Drastic drop in number of complaints on smoking in eateries

Health Minister Dzulkefly Ahmad (centre) says people are still lighting up in restaurants.

PUTRAJAYA: There has been a drastic drop in the number of complaints received by the health ministry about violations of the smoking ban in eateries, said Health Minister Dzulkefly Ahmad.

As a result, fewer warning letters are being issued.

However, he said this could also be due to people no longer reporting those who light up in public eateries and may not necessarily point to greater compliance with the regulation.

“The number of complaints is decreasing. This may either be because smokers understand the law or people are less motivated in reporting violations.”

However, he did acknowledge that more smokers were now observing the ban.

“Even though they still smoke, they do so some distance away,” he told a press conference during a convention to raise awareness for a smoking-free environment in conjunction with World No-Tobacco Day 2019 at Universiti Putra Malaysia.

From Dec 30, 2018 to Jan 6, 2019, the ministry received 3,959 complaints on its WhatsApp hotline, compared with only 362 from March 18 to March 24, 2019, and 255 complaints from May 20 to June 2, 2019.

A total of 25,574 warning letters have been issued. From Dec 30, 2018 to Jan 6, 2019 there were 11,047 warning letters, compared with 298 from March 18 to March 24, 2019.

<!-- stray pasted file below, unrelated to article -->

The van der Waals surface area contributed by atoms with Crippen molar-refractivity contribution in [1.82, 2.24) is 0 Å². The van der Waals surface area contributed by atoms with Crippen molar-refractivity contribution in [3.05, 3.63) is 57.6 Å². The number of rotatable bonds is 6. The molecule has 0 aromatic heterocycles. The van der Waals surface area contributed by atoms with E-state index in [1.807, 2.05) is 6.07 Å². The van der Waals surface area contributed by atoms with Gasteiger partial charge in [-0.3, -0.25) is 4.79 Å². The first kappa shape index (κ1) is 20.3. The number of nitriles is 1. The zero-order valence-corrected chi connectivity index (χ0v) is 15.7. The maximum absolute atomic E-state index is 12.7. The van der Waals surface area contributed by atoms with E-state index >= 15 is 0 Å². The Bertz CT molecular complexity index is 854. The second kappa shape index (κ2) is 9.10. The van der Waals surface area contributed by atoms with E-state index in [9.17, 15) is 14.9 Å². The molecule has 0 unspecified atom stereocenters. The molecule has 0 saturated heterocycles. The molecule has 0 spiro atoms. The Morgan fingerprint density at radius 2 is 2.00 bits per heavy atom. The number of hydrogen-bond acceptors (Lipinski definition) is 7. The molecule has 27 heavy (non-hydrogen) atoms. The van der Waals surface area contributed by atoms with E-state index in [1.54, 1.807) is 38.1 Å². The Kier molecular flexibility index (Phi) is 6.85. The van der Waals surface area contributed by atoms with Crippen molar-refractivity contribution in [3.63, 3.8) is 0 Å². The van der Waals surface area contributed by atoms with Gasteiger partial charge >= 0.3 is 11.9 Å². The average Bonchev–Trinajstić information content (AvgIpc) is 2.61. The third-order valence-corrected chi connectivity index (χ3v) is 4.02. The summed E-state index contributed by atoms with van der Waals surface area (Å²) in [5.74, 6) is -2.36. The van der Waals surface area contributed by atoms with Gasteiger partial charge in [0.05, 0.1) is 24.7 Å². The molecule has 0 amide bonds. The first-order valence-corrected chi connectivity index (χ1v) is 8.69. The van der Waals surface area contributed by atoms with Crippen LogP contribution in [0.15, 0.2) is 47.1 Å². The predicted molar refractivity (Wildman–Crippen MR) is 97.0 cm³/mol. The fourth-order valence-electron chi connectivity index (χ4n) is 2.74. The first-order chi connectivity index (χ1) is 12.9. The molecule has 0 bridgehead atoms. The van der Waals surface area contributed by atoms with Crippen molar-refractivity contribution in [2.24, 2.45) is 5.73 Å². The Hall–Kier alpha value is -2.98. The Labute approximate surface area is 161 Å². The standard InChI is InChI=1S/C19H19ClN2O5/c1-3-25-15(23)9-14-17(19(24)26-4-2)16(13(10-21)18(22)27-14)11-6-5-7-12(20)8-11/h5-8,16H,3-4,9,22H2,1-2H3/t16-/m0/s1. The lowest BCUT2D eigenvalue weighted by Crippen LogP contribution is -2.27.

However, the lower statistics are accompanied by a decreasing number of food premises being monitored. From Dec 30, 2018 to Jan 6, 2019, 23,985 premises were checked, compared with 4,138 from May 20 to June 2, 2019.

The health ministry also conducted a special operation on May 24 and 25, where 2,988 eateries were visited.

Dzulkefly noted that there were still people smoking at public eateries and some restaurant owners have not yet put up “No Smoking” signs.

“There will always be people rebelling. I don’t want to enforce any punitive measures but if they rebel, we’ll have no choice but to enforce the law.

“Ideally, we want people to believe that they should not be going against the law. Even if they still smoke, they must respect the law.

“But if they are stubborn and want to break the rules or challenge the law, then we’ll have no choice.”

He added that it may take years for Malaysians to truly embody a no-smoking culture, as has been observed in countries that have implemented similar laws.

He also said a special internal task force was set up yesterday to study the implementation of a ban on e-cigarettes.

Dzulkefly added that he may propose a rise in import duties for tobacco and alcohol products in the upcoming Budget to the Cabinet.